The value of a good cup should not be underestimated. When one is pressed by financial, spacial and motivational constraints, the thick-rimmed, chipped mug at the back of the cupboard becomes the Swiss Army knife of life. It’s a wine glass when I’m broke, a pencil jar when I’m tight on space and a cereal bowl when I’m too lazy to scrub the mutated Cheerios off the bowls in the sink. What this all makes the classic thermos, I don’t quite know. I truthfully only bought the one pictured above for aesthetic reasons at a church yard sale a week ago. Made in 1974, its geometric blue pattern is typical of most Thermos brand thermoses of the ’50s, ’60s and ’70s and like each one made since the brand’s launch in 1904, it holds the ability to maintain the temperatures of both cold and hot beverages for an extended length of time. Using magic, I think. Below are other thermoses that I don’t understand but want to possess so I can fill them with spiked apple cider or flowers or ramen noodles.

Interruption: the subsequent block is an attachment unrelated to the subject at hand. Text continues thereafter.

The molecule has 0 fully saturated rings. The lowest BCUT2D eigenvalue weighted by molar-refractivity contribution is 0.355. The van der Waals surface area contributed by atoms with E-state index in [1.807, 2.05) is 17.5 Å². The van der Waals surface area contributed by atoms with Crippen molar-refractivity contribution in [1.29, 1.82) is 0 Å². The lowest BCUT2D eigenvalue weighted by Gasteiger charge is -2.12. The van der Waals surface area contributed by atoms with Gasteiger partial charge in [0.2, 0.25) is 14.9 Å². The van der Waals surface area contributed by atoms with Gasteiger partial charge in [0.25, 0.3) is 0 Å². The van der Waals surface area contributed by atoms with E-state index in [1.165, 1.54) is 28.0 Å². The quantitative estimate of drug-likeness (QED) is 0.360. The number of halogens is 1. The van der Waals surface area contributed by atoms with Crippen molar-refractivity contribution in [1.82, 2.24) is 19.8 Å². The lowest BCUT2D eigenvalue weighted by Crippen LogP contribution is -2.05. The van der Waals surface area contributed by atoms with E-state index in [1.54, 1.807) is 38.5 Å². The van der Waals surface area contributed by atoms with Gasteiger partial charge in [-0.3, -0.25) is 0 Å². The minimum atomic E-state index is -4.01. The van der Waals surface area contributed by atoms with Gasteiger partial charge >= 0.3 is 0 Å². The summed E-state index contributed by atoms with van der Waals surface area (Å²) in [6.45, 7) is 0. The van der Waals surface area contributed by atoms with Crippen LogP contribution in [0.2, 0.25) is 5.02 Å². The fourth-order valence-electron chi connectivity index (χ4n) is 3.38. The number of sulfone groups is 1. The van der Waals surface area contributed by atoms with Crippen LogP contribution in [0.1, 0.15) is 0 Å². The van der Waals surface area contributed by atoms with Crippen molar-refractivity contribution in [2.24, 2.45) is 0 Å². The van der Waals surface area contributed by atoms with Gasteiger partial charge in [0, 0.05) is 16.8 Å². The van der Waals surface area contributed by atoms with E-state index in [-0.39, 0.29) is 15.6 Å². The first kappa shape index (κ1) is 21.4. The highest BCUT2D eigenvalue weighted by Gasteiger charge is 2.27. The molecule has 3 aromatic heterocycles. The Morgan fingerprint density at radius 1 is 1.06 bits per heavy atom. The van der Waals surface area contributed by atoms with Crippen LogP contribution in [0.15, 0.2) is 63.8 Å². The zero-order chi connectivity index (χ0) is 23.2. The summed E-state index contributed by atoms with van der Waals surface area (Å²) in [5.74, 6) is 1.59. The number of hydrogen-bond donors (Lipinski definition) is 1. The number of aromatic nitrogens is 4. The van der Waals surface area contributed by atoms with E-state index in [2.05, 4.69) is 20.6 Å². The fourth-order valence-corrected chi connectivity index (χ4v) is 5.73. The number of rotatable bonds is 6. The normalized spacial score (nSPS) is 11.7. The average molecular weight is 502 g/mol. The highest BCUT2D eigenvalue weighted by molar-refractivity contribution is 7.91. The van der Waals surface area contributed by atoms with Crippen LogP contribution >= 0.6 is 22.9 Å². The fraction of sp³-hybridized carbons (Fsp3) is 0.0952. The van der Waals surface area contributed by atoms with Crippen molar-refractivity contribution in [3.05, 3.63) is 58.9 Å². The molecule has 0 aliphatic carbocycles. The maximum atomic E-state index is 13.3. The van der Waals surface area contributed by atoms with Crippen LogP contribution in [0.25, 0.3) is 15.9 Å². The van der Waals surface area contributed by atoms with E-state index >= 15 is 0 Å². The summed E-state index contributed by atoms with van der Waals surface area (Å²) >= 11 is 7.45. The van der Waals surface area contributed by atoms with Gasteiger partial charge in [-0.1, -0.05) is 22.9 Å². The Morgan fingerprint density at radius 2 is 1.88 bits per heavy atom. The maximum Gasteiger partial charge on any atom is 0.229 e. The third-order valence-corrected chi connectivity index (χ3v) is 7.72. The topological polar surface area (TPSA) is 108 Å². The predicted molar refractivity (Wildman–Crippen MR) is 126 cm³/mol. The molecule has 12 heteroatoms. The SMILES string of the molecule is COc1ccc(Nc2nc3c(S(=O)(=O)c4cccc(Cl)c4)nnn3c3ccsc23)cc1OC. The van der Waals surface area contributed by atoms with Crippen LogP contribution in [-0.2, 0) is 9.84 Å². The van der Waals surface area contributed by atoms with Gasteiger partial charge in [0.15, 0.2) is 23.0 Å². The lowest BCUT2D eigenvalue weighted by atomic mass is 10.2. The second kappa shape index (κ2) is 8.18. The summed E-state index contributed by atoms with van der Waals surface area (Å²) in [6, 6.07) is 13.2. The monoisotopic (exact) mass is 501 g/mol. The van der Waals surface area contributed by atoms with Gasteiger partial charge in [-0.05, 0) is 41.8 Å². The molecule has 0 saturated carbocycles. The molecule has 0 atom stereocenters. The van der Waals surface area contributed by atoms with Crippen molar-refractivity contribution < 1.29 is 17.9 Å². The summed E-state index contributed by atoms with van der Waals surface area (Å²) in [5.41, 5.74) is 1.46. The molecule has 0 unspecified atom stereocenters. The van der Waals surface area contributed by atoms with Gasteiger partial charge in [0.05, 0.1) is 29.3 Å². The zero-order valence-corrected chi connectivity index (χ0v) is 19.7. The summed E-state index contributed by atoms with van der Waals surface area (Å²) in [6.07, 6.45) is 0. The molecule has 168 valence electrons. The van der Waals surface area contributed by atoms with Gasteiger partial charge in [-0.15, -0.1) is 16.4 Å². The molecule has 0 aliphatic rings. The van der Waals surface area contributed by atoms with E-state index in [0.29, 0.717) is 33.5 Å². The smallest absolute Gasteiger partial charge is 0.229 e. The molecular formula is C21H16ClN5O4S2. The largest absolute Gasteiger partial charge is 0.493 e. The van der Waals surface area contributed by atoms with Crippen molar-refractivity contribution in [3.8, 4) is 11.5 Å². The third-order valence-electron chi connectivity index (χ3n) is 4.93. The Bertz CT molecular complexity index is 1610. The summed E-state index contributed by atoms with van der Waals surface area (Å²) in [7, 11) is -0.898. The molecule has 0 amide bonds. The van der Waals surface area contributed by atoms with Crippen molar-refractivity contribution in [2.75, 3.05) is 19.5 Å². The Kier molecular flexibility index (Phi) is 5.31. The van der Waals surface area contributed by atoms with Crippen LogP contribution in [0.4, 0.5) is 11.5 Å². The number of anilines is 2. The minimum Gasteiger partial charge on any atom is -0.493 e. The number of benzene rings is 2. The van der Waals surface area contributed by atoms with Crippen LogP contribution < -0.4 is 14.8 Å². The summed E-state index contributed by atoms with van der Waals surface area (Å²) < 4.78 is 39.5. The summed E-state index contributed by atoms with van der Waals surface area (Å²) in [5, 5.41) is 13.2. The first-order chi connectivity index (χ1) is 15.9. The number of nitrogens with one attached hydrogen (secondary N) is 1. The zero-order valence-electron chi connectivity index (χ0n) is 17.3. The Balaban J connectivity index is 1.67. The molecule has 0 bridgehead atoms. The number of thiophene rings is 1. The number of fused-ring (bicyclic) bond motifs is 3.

As one might do with dentist appointments or oil checks, I make a point of visiting at least one petting zoo a year. An afternoon with barnyard animals always makes me less insecure about my own grooming routine – you think your hair is unmanageable until you run your hands over a donkey’s mane – but also, on a more idealistic note, makes me believe a little more in the potential for people to forget about surface-level differences and just get along already. Maybe it was the above-pictured sheep who first greeted me and smiled for my iPhone or the cows who moo-ed in the most delighted tone I believe is possible for a mammal to achieve, but my Saturday at Easton’s Klein Farms with my parents took away a little of my post-grad cynicism. Continue reading